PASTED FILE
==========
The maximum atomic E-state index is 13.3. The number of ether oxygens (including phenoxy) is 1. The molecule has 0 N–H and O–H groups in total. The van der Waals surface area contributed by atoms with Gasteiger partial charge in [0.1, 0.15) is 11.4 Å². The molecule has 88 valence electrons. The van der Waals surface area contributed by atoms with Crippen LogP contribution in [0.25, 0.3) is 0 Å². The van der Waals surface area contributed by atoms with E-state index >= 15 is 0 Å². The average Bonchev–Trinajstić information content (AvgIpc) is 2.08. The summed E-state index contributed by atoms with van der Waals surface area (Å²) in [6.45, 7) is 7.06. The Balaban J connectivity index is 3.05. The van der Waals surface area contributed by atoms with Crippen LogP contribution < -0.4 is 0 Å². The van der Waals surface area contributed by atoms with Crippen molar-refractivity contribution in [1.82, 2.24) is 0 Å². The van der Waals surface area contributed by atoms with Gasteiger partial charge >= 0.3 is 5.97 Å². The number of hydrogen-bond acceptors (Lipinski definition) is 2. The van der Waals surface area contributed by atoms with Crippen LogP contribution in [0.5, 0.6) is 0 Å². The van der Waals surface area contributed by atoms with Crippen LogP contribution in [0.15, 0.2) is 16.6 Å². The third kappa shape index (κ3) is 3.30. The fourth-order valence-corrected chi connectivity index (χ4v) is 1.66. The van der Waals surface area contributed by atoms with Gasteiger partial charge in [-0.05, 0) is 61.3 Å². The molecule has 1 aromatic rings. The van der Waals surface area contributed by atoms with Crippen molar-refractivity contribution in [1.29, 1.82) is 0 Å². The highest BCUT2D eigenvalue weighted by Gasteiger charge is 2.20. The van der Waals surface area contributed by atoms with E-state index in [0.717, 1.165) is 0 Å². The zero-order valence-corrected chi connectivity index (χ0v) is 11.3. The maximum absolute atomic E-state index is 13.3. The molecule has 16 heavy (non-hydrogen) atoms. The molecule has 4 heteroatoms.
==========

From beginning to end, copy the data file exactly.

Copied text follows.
The maximum atomic E-state index is 13.3. The number of ether oxygens (including phenoxy) is 1. The molecule has 0 N–H and O–H groups in total. The van der Waals surface area contributed by atoms with Gasteiger partial charge in [0.1, 0.15) is 11.4 Å². The molecule has 88 valence electrons. The van der Waals surface area contributed by atoms with Crippen LogP contribution in [0.25, 0.3) is 0 Å². The van der Waals surface area contributed by atoms with E-state index >= 15 is 0 Å². The average Bonchev–Trinajstić information content (AvgIpc) is 2.08. The summed E-state index contributed by atoms with van der Waals surface area (Å²) in [6.45, 7) is 7.06. The Balaban J connectivity index is 3.05. The van der Waals surface area contributed by atoms with Crippen LogP contribution < -0.4 is 0 Å². The van der Waals surface area contributed by atoms with Crippen molar-refractivity contribution in [1.82, 2.24) is 0 Å². The van der Waals surface area contributed by atoms with Gasteiger partial charge >= 0.3 is 5.97 Å². The number of hydrogen-bond acceptors (Lipinski definition) is 2. The van der Waals surface area contributed by atoms with Crippen LogP contribution in [0.5, 0.6) is 0 Å². The van der Waals surface area contributed by atoms with Crippen LogP contribution in [0.15, 0.2) is 16.6 Å². The third kappa shape index (κ3) is 3.30. The fourth-order valence-corrected chi connectivity index (χ4v) is 1.66. The van der Waals surface area contributed by atoms with Gasteiger partial charge in [-0.05, 0) is 61.3 Å². The molecule has 1 aromatic rings. The van der Waals surface area contributed by atoms with Crippen molar-refractivity contribution in [1.29, 1.82) is 0 Å². The highest BCUT2D eigenvalue weighted by Gasteiger charge is 2.20. The van der Waals surface area contributed by atoms with E-state index in [0.717, 1.165) is 0 Å². The zero-order valence-corrected chi connectivity index (χ0v) is 11.3. The maximum absolute atomic E-state index is 13.3. The molecule has 16 heavy (non-hydrogen) atoms. The molecule has 4 heteroatoms.